Yes, in the year 2000 when I was just shy of turning ten years old I found out my parents were expecting another child. Although my parents welcomed the idea of having a baby, my mother, as I found out later, was justifiably terrified. Not only was she thirty-eight, but she had already had two bouts of thyroid cancer and was worried the chemicals from chemotherapy alone could result in serious deformities. Doctors suggested abortion as an option, but my mom really does believe in life, and believed that my brother was my brother at the moment of his conception and that there was a purpose to his life. So she decided to just trust beyond the fear and press forward.
When my brother was born we did discover that he had apraxia, which is a learning disability where (and I’m oversimplifying a bit but this is my understanding of it) the brain knows what it wants to say but has trouble communicating it. Doctors were worried that he would never be able to read. However, with the help of some amazing intervention specialists, he left kindergarten above grade level and has been at or above grade level ever since. No stranger to adversity, at age ten he was diagnosed with juvenile diabetes, Type 1. He takes insulin shots with every meal. It is discouraging sometimes because he’s a sweet young man and he was more mature about it then I would have been in his shoes. Yet day in and day out he’s my little brother. He’s in the marching band, he loves Star Wars, and he hates social media so I’m going to stop before I give away too many personal details and he gets mad at me. I lucked out with him because he’s absolutely fantastic and we are very close, to the point where I couldn’t imagine my life without him and I certainly wouldn’t want to. I am so grateful to my mother for saying yes to life and being open to the possibility that maybe three kids wasn’t enough, because she has given me and my youngest brother a chance to know and love one another in this life, a chance that Cecile Richards’ three children will never have with their youngest brother (or sister). And that is the reality that gets left out of the conversation, the part that nobody wants to talk about.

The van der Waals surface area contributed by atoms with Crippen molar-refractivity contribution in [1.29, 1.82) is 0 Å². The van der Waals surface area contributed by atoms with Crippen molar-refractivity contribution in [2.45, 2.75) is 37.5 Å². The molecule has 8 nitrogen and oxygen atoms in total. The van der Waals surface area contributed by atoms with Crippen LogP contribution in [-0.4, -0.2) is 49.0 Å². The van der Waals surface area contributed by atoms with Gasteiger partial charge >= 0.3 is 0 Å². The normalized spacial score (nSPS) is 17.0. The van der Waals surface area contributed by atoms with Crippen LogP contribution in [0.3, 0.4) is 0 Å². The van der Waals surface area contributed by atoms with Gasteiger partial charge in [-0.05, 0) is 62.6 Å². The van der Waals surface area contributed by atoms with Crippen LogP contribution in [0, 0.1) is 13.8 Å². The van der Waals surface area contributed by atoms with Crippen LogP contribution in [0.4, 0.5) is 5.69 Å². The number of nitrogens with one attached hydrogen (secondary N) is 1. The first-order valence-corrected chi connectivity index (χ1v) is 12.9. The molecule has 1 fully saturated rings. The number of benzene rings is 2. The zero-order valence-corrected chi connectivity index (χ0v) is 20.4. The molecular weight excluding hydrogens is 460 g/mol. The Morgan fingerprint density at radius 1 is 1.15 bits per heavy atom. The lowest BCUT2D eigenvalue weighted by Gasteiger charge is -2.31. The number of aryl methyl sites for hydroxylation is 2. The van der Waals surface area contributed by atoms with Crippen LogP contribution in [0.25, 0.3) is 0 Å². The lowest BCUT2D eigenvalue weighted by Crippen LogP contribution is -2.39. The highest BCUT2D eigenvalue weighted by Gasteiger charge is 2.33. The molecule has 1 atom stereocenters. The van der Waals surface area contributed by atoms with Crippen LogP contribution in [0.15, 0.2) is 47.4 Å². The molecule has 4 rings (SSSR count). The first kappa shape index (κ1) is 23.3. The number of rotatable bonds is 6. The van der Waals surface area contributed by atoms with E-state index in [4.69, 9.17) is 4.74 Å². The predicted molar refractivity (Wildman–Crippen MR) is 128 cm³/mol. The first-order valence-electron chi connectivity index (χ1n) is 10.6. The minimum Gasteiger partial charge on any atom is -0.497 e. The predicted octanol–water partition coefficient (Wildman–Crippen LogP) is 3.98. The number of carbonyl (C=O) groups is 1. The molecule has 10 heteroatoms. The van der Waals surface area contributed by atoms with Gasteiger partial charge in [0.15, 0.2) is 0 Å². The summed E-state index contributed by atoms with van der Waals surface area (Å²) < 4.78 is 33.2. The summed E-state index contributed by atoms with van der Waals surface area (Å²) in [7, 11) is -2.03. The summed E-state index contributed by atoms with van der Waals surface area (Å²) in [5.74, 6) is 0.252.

I tell you this not to oversimplify the situation or instantly convert you to the pro-life cause. I’m telling you this because the quality of a life cannot be measured by any human intellect. It so far surpasses our expectations, predictions, and understandings, and any attempt to determine a standard for what constitutes a quality life is a dangerous and deadly game that we have no right to play. Even though I have told you parts of my family’s tale, none of us have any right to comment on my mother’s decision or debate whether or not my brother’s life was “worth it” (a disgusting endeavor but one that our cold and calculating culture of death permits), not even my mother herself. Because while she carried my brother and has cared for him in every way, she did not create his life, it was only entrusted to her and my father. And that responsibility, while overwhelming and frightening at times by its sheer magnitude, is never something we should shrink from if we hope to retain our humanity.
Life is a gift and it is anything but standard, and I hate the frightening consensus that life only counts as quality if it’s sanctioned by the parents, privileged, pain-free and perpetually satisfying. We create such a phony ideal through the media that we too quickly forget that life is intrinsically valuable and infinitely worthwhile. We’ve been so trained to live only for earth and create a legacy in the shifting sands of time (a futile effort at best) that we forget our heavenly significance, the destiny our Father had planned for us the moment He first breathed life into veins. Because not only were we made to live, we were made to live forever.
Don’t ever give up on that promise.